In the year before his murder in April 1968, the Rev. Dr. Martin Luther King embarked on a new era of justice work in which he aligned with organized labor and the poor to unite a movement across racial, gender, ethnic, religious, and geographic lines.
King’s “Poor People’s Campaign” marked the connections between the various ills that work together to entrench systemic poverty and racism in America; from massive expenditure on war – then in Vietnam and now in Afghanistan, Iraq and elsewhere – to the denial of the right of farm workers to unionize and the denial of access to healthcare to millions. King also preached that just as America’s ills are related, so too are human rights interconnected. In his last Sunday sermon before his assassination, he testified:
“We read one day: we hold these truths to be self-evident, that all men are created equal, that they are endowed by their creator with certain inalienable rights. That among these are life, liberty, and the pursuit of happiness. But if a man doesn’t have a job or an income, he has neither life nor liberty nor the possibility for the pursuit of happiness. He merely exists.”
And just as rights rise and fall together, King preached that so, too, would the movement live by unity or die by division. In his famous last speech, the “Promised land”, he called for the poor and oppressed to unite across divisions created to keep them apart:
“You know, whenever Pharaoh wanted to prolong the period of slavery in Egypt, he had a favorite, favorite formula for doing it. What was that? He kept the slaves fighting among themselves. But whenever the slaves get together, something happens in Pharaoh’s court, and he cannot hold the slaves in slavery. When the slaves get together, that’s the beginning of getting out of slavery.”
Indeed, King died in the act of bridging gaps across struggles; a last-minute stop to march with striking sanitation workers took him to Memphis, where a bullet entered his cheek then smashed down through his spine.
The movement, though wounded, did not die with King. America’s disparate huddled masses had begun to unite into what King described as a “new and unsettling force.”
The Poor People’s Campaign: A National Call for Moral Revival
On Monday May 14th, 2018, Pharaoh witnessed the people re-launch the Poor People’s Campaign: A National Call for Moral Revival. The Campaign made history with unprecedented simultaneous acts of protest and civil disobedience across over 35 states spread from Alaska to Alabama. The Campaign plans 40 days of action with weekly “moral, fusion, nonviolent, direct action” every Monday in states across the country and in the nation’s capital. The Campaign will also hold weekly Truthful Tuesday Teach-ins, Thursday Theomusicology and Poetry events, and Sunday Mass Meetings across the country.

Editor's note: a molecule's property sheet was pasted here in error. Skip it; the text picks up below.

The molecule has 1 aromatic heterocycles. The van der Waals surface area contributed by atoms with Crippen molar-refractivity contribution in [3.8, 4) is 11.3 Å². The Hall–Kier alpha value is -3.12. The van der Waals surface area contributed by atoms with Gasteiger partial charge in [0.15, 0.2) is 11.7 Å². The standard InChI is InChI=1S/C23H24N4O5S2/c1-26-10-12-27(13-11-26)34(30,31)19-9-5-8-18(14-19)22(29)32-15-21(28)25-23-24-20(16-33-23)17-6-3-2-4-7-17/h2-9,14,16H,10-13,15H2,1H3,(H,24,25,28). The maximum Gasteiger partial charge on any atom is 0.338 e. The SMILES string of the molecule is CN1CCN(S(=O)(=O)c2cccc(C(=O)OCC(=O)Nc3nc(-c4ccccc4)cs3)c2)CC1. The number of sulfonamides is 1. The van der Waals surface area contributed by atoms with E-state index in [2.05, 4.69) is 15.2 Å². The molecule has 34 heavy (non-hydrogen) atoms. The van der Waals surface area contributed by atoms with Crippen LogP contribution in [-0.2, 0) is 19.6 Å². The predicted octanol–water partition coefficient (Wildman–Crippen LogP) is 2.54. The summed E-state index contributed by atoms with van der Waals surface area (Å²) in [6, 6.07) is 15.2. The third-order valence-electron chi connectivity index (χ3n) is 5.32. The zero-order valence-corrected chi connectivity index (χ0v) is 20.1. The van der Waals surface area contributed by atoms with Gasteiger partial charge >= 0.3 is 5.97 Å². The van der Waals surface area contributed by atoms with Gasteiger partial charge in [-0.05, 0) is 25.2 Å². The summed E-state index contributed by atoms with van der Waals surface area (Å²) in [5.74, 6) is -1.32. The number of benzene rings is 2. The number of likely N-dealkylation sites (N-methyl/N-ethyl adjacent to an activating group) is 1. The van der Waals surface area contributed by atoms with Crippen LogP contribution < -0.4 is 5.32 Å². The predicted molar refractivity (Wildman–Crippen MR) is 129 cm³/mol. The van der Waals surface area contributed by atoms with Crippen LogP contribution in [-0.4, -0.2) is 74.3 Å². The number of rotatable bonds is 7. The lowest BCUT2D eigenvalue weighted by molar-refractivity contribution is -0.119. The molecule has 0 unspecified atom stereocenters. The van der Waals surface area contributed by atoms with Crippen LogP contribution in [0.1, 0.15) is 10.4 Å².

And the 40 days are just the beginning—the Campaign seeks to unite people across all the same divisions King denounced, as well as across siloed areas of focus into which so many organizations climb, into a sustained movement for justice at a scale not seen in the United States since the 1960s.
Eugene V. Debs famously said to the court upon his conviction for sedition that “while there is a lower class, I am in it, and while there is a criminal element I am of it, and while there is a soul in prison, I am not free.”
The Poor People’s Campaign’s emphasis on fusion turns this old notion – that my liberation rises and falls equally to yours – from the existential to the practical. The right to health will remain illusory while our political system allows water to be poisoned in Flint Michigan or voter suppression to prevail in North Carolina. And we will never address these evils unless we unite beyond the divisions that keep us from justice.
In acting on this reality, we understand that when Dr. King preached “we are caught in an inescapable network of mutuality, tied in a single garment of destiny” it was as much a practical truth as a theological one. The Poor People’s Campaign: A National Call for Moral Revival springs from that truth. It is a new and unsettling force for health and beyond.
Follow the Poor People’s Campaign: A National Call for Moral Revival on social media to join in actions and events in your state:
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The views reflected in this blog are those of the individual authors and do not necessarily represent those of the O’Neill Institute for National and Global Health Law or Georgetown University. This blog is solely informational in nature, and not intended as a substitute for competent legal advice from a licensed and retained attorney in your state or country.